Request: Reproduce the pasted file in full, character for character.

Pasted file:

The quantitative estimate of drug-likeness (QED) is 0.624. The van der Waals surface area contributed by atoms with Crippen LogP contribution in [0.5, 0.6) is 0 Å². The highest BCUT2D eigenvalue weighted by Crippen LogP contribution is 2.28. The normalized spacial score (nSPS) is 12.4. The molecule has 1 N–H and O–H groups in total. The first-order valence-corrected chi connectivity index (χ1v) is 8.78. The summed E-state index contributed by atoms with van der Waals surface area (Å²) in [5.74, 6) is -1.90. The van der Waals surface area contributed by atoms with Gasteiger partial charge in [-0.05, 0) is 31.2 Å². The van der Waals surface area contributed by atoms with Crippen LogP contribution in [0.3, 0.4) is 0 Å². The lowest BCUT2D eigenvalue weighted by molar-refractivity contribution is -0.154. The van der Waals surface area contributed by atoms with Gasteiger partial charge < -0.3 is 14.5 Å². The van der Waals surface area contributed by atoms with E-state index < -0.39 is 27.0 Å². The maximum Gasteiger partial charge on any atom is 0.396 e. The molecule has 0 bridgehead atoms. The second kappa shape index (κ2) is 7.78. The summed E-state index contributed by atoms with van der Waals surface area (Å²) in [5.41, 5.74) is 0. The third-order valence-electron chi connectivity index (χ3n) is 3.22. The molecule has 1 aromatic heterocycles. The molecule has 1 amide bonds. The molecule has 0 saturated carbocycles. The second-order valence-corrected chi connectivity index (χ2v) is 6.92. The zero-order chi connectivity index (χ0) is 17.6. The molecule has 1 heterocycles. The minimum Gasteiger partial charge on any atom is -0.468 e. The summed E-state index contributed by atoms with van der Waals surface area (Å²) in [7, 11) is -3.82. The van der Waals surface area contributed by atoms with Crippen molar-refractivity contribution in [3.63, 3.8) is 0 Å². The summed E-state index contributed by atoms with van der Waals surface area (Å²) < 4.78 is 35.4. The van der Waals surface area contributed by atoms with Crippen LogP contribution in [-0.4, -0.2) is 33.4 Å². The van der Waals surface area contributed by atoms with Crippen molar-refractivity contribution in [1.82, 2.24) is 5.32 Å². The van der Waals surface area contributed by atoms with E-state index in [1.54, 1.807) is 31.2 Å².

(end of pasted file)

The quantitative estimate of drug-likeness (QED) is 0.624. The van der Waals surface area contributed by atoms with Crippen LogP contribution in [0.5, 0.6) is 0 Å². The highest BCUT2D eigenvalue weighted by Crippen LogP contribution is 2.28. The normalized spacial score (nSPS) is 12.4. The molecule has 1 N–H and O–H groups in total. The first-order valence-corrected chi connectivity index (χ1v) is 8.78. The summed E-state index contributed by atoms with van der Waals surface area (Å²) in [5.74, 6) is -1.90. The van der Waals surface area contributed by atoms with Gasteiger partial charge in [-0.05, 0) is 31.2 Å². The van der Waals surface area contributed by atoms with Crippen LogP contribution in [0.3, 0.4) is 0 Å². The lowest BCUT2D eigenvalue weighted by molar-refractivity contribution is -0.154. The van der Waals surface area contributed by atoms with Gasteiger partial charge < -0.3 is 14.5 Å². The van der Waals surface area contributed by atoms with E-state index < -0.39 is 27.0 Å². The maximum Gasteiger partial charge on any atom is 0.396 e. The molecule has 0 bridgehead atoms. The second kappa shape index (κ2) is 7.78. The summed E-state index contributed by atoms with van der Waals surface area (Å²) in [5.41, 5.74) is 0. The third-order valence-electron chi connectivity index (χ3n) is 3.22. The molecule has 1 aromatic heterocycles. The molecule has 1 amide bonds. The molecule has 0 saturated carbocycles. The second-order valence-corrected chi connectivity index (χ2v) is 6.92. The zero-order chi connectivity index (χ0) is 17.6. The molecule has 1 heterocycles. The minimum Gasteiger partial charge on any atom is -0.468 e. The summed E-state index contributed by atoms with van der Waals surface area (Å²) in [7, 11) is -3.82. The van der Waals surface area contributed by atoms with Crippen molar-refractivity contribution in [3.63, 3.8) is 0 Å². The summed E-state index contributed by atoms with van der Waals surface area (Å²) < 4.78 is 35.4. The van der Waals surface area contributed by atoms with Crippen LogP contribution in [-0.4, -0.2) is 33.4 Å². The van der Waals surface area contributed by atoms with Crippen molar-refractivity contribution in [1.82, 2.24) is 5.32 Å². The van der Waals surface area contributed by atoms with E-state index in [1.54, 1.807) is 31.2 Å².